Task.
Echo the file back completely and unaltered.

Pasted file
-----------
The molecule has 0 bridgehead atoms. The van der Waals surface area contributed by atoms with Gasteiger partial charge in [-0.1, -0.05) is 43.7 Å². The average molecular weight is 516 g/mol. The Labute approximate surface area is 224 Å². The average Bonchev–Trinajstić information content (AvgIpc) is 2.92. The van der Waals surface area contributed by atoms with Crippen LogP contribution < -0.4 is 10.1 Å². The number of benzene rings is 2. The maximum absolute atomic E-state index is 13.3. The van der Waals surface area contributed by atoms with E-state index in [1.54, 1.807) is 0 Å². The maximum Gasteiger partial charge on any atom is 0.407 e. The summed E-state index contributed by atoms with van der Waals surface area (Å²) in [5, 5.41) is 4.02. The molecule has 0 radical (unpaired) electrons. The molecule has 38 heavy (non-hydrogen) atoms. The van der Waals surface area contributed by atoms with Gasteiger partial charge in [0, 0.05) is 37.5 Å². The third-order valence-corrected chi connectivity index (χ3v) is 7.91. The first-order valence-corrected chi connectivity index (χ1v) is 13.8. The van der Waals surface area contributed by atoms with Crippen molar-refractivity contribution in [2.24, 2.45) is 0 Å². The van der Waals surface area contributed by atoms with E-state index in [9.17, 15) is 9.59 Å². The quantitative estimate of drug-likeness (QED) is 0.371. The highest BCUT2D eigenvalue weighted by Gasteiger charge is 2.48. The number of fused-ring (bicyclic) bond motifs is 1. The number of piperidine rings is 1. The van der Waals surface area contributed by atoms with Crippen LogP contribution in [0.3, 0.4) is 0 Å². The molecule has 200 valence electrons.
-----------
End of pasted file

The molecule has 0 bridgehead atoms. The van der Waals surface area contributed by atoms with Gasteiger partial charge in [-0.1, -0.05) is 43.7 Å². The average molecular weight is 516 g/mol. The Labute approximate surface area is 224 Å². The average Bonchev–Trinajstić information content (AvgIpc) is 2.92. The van der Waals surface area contributed by atoms with Crippen LogP contribution < -0.4 is 10.1 Å². The number of benzene rings is 2. The maximum absolute atomic E-state index is 13.3. The van der Waals surface area contributed by atoms with E-state index in [1.54, 1.807) is 0 Å². The maximum Gasteiger partial charge on any atom is 0.407 e. The summed E-state index contributed by atoms with van der Waals surface area (Å²) in [5, 5.41) is 4.02. The molecule has 0 radical (unpaired) electrons. The molecule has 38 heavy (non-hydrogen) atoms. The van der Waals surface area contributed by atoms with Gasteiger partial charge in [0, 0.05) is 37.5 Å². The third-order valence-corrected chi connectivity index (χ3v) is 7.91. The first-order valence-corrected chi connectivity index (χ1v) is 13.8. The van der Waals surface area contributed by atoms with Crippen molar-refractivity contribution in [2.24, 2.45) is 0 Å². The van der Waals surface area contributed by atoms with E-state index in [9.17, 15) is 9.59 Å². The quantitative estimate of drug-likeness (QED) is 0.371. The highest BCUT2D eigenvalue weighted by Gasteiger charge is 2.48. The number of fused-ring (bicyclic) bond motifs is 1. The number of piperidine rings is 1. The van der Waals surface area contributed by atoms with Crippen LogP contribution in [0.3, 0.4) is 0 Å². The molecule has 200 valence electrons.